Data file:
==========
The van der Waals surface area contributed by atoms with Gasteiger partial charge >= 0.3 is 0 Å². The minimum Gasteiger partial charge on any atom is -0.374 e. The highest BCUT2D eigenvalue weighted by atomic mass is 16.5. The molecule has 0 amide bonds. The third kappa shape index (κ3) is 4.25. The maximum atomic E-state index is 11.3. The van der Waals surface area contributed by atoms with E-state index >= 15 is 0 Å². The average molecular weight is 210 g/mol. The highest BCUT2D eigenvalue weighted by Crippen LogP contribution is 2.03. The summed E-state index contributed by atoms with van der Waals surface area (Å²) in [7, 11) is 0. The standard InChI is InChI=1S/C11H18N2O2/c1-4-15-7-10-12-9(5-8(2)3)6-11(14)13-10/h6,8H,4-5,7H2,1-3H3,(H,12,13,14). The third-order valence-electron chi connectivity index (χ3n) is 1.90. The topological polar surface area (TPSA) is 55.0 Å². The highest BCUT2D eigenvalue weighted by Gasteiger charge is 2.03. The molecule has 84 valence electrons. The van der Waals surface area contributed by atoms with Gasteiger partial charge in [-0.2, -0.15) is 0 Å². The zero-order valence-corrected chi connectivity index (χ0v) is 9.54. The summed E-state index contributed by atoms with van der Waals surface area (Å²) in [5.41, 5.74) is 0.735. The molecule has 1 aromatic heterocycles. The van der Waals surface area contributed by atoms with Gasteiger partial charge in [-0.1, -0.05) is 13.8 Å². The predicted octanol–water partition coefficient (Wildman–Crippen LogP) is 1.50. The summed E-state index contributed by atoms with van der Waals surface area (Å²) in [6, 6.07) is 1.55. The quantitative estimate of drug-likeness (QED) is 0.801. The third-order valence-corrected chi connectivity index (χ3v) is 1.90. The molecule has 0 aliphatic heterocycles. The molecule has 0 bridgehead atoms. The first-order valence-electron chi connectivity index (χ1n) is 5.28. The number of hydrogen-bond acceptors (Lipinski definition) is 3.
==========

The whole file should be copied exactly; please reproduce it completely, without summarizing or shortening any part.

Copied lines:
The van der Waals surface area contributed by atoms with Gasteiger partial charge >= 0.3 is 0 Å². The minimum Gasteiger partial charge on any atom is -0.374 e. The highest BCUT2D eigenvalue weighted by atomic mass is 16.5. The molecule has 0 amide bonds. The third kappa shape index (κ3) is 4.25. The maximum atomic E-state index is 11.3. The van der Waals surface area contributed by atoms with E-state index >= 15 is 0 Å². The average molecular weight is 210 g/mol. The highest BCUT2D eigenvalue weighted by Crippen LogP contribution is 2.03. The summed E-state index contributed by atoms with van der Waals surface area (Å²) in [7, 11) is 0. The standard InChI is InChI=1S/C11H18N2O2/c1-4-15-7-10-12-9(5-8(2)3)6-11(14)13-10/h6,8H,4-5,7H2,1-3H3,(H,12,13,14). The third-order valence-electron chi connectivity index (χ3n) is 1.90. The topological polar surface area (TPSA) is 55.0 Å². The highest BCUT2D eigenvalue weighted by Gasteiger charge is 2.03. The molecule has 84 valence electrons. The van der Waals surface area contributed by atoms with Gasteiger partial charge in [-0.2, -0.15) is 0 Å². The zero-order valence-corrected chi connectivity index (χ0v) is 9.54. The summed E-state index contributed by atoms with van der Waals surface area (Å²) in [5.41, 5.74) is 0.735. The molecule has 1 aromatic heterocycles. The van der Waals surface area contributed by atoms with Gasteiger partial charge in [-0.1, -0.05) is 13.8 Å². The predicted octanol–water partition coefficient (Wildman–Crippen LogP) is 1.50. The summed E-state index contributed by atoms with van der Waals surface area (Å²) in [6, 6.07) is 1.55. The quantitative estimate of drug-likeness (QED) is 0.801. The third-order valence-corrected chi connectivity index (χ3v) is 1.90. The molecule has 0 aliphatic heterocycles. The molecule has 0 bridgehead atoms. The first-order valence-electron chi connectivity index (χ1n) is 5.28. The number of hydrogen-bond acceptors (Lipinski definition) is 3.